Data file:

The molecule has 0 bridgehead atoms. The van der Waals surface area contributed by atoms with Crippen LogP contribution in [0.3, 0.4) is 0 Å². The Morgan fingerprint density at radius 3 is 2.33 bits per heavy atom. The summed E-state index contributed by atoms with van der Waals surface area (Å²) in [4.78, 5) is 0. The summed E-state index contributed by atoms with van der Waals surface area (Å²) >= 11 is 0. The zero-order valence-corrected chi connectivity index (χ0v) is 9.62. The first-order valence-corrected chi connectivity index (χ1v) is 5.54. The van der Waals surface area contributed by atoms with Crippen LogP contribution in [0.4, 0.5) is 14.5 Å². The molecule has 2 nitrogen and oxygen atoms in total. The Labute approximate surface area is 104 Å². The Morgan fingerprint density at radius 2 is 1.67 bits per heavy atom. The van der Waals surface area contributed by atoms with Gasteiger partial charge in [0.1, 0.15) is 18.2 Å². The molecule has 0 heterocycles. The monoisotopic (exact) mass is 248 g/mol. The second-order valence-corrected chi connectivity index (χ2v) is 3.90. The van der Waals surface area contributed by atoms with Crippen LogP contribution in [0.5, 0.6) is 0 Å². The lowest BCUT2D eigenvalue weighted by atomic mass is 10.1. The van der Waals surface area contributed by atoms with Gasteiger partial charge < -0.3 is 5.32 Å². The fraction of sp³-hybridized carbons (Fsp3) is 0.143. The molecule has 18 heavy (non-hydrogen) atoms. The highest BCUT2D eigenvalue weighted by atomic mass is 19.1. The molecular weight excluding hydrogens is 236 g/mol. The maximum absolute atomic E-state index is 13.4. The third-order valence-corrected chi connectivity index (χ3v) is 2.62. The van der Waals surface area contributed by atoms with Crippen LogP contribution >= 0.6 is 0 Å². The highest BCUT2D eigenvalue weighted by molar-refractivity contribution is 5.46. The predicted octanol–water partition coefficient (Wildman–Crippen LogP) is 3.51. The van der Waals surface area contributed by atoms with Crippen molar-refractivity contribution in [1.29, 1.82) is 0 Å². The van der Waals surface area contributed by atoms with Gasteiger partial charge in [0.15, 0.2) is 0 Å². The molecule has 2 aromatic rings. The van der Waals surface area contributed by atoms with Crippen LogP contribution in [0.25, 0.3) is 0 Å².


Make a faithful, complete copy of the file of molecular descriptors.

The molecule has 0 bridgehead atoms. The van der Waals surface area contributed by atoms with Crippen LogP contribution in [0.3, 0.4) is 0 Å². The Morgan fingerprint density at radius 3 is 2.33 bits per heavy atom. The summed E-state index contributed by atoms with van der Waals surface area (Å²) in [4.78, 5) is 0. The summed E-state index contributed by atoms with van der Waals surface area (Å²) >= 11 is 0. The zero-order valence-corrected chi connectivity index (χ0v) is 9.62. The first-order valence-corrected chi connectivity index (χ1v) is 5.54. The van der Waals surface area contributed by atoms with Crippen LogP contribution in [0.4, 0.5) is 14.5 Å². The molecule has 2 nitrogen and oxygen atoms in total. The Labute approximate surface area is 104 Å². The Morgan fingerprint density at radius 2 is 1.67 bits per heavy atom. The van der Waals surface area contributed by atoms with Gasteiger partial charge in [0.1, 0.15) is 18.2 Å². The molecule has 0 heterocycles. The monoisotopic (exact) mass is 248 g/mol. The second-order valence-corrected chi connectivity index (χ2v) is 3.90. The van der Waals surface area contributed by atoms with Crippen LogP contribution in [0.5, 0.6) is 0 Å². The lowest BCUT2D eigenvalue weighted by atomic mass is 10.1. The van der Waals surface area contributed by atoms with Gasteiger partial charge < -0.3 is 5.32 Å². The fraction of sp³-hybridized carbons (Fsp3) is 0.143. The molecule has 18 heavy (non-hydrogen) atoms. The highest BCUT2D eigenvalue weighted by atomic mass is 19.1. The molecular weight excluding hydrogens is 236 g/mol. The maximum absolute atomic E-state index is 13.4. The third-order valence-corrected chi connectivity index (χ3v) is 2.62. The van der Waals surface area contributed by atoms with Crippen LogP contribution >= 0.6 is 0 Å². The highest BCUT2D eigenvalue weighted by molar-refractivity contribution is 5.46. The predicted octanol–water partition coefficient (Wildman–Crippen LogP) is 3.51. The van der Waals surface area contributed by atoms with Crippen molar-refractivity contribution in [1.29, 1.82) is 0 Å². The van der Waals surface area contributed by atoms with Gasteiger partial charge in [0.15, 0.2) is 0 Å². The molecule has 2 aromatic rings. The van der Waals surface area contributed by atoms with Crippen LogP contribution in [0.25, 0.3) is 0 Å².